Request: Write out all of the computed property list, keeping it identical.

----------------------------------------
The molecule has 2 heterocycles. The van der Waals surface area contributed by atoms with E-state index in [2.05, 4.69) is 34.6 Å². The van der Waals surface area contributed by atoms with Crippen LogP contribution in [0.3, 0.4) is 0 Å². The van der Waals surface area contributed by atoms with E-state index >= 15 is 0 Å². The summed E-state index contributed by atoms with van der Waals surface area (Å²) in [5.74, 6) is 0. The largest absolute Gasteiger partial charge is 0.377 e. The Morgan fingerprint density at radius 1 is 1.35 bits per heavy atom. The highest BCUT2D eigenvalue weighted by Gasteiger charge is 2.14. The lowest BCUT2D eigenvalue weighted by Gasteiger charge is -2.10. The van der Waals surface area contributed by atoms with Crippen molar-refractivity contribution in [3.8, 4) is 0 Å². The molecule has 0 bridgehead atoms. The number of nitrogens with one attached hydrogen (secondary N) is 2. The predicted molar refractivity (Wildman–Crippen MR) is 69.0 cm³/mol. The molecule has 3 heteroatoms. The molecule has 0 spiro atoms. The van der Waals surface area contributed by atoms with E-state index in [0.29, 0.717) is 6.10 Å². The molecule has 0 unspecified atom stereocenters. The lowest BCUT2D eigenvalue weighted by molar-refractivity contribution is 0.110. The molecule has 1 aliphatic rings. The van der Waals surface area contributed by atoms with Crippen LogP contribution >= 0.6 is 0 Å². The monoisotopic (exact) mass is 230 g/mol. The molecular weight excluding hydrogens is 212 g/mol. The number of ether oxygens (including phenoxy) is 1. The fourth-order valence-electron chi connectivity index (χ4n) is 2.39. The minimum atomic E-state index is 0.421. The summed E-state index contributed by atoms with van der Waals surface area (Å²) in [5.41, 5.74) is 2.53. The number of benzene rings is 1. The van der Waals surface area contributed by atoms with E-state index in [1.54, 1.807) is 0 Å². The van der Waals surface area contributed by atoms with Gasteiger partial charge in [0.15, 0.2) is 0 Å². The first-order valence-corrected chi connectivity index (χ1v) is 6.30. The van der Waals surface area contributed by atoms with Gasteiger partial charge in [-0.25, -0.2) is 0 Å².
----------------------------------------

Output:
The molecule has 2 heterocycles. The van der Waals surface area contributed by atoms with E-state index in [2.05, 4.69) is 34.6 Å². The van der Waals surface area contributed by atoms with Crippen LogP contribution in [0.3, 0.4) is 0 Å². The van der Waals surface area contributed by atoms with E-state index >= 15 is 0 Å². The summed E-state index contributed by atoms with van der Waals surface area (Å²) in [5.74, 6) is 0. The largest absolute Gasteiger partial charge is 0.377 e. The Morgan fingerprint density at radius 1 is 1.35 bits per heavy atom. The highest BCUT2D eigenvalue weighted by Gasteiger charge is 2.14. The lowest BCUT2D eigenvalue weighted by Gasteiger charge is -2.10. The van der Waals surface area contributed by atoms with Crippen molar-refractivity contribution in [3.8, 4) is 0 Å². The molecule has 0 bridgehead atoms. The number of nitrogens with one attached hydrogen (secondary N) is 2. The predicted molar refractivity (Wildman–Crippen MR) is 69.0 cm³/mol. The molecule has 3 heteroatoms. The molecule has 0 spiro atoms. The van der Waals surface area contributed by atoms with E-state index in [0.29, 0.717) is 6.10 Å². The molecule has 0 unspecified atom stereocenters. The lowest BCUT2D eigenvalue weighted by molar-refractivity contribution is 0.110. The molecule has 1 aliphatic rings. The van der Waals surface area contributed by atoms with Crippen LogP contribution >= 0.6 is 0 Å². The monoisotopic (exact) mass is 230 g/mol. The molecular weight excluding hydrogens is 212 g/mol. The number of ether oxygens (including phenoxy) is 1. The fourth-order valence-electron chi connectivity index (χ4n) is 2.39. The minimum atomic E-state index is 0.421. The summed E-state index contributed by atoms with van der Waals surface area (Å²) in [5.41, 5.74) is 2.53. The number of benzene rings is 1. The van der Waals surface area contributed by atoms with E-state index in [1.54, 1.807) is 0 Å². The van der Waals surface area contributed by atoms with Gasteiger partial charge in [0.15, 0.2) is 0 Å². The first-order valence-corrected chi connectivity index (χ1v) is 6.30. The van der Waals surface area contributed by atoms with Gasteiger partial charge in [-0.25, -0.2) is 0 Å².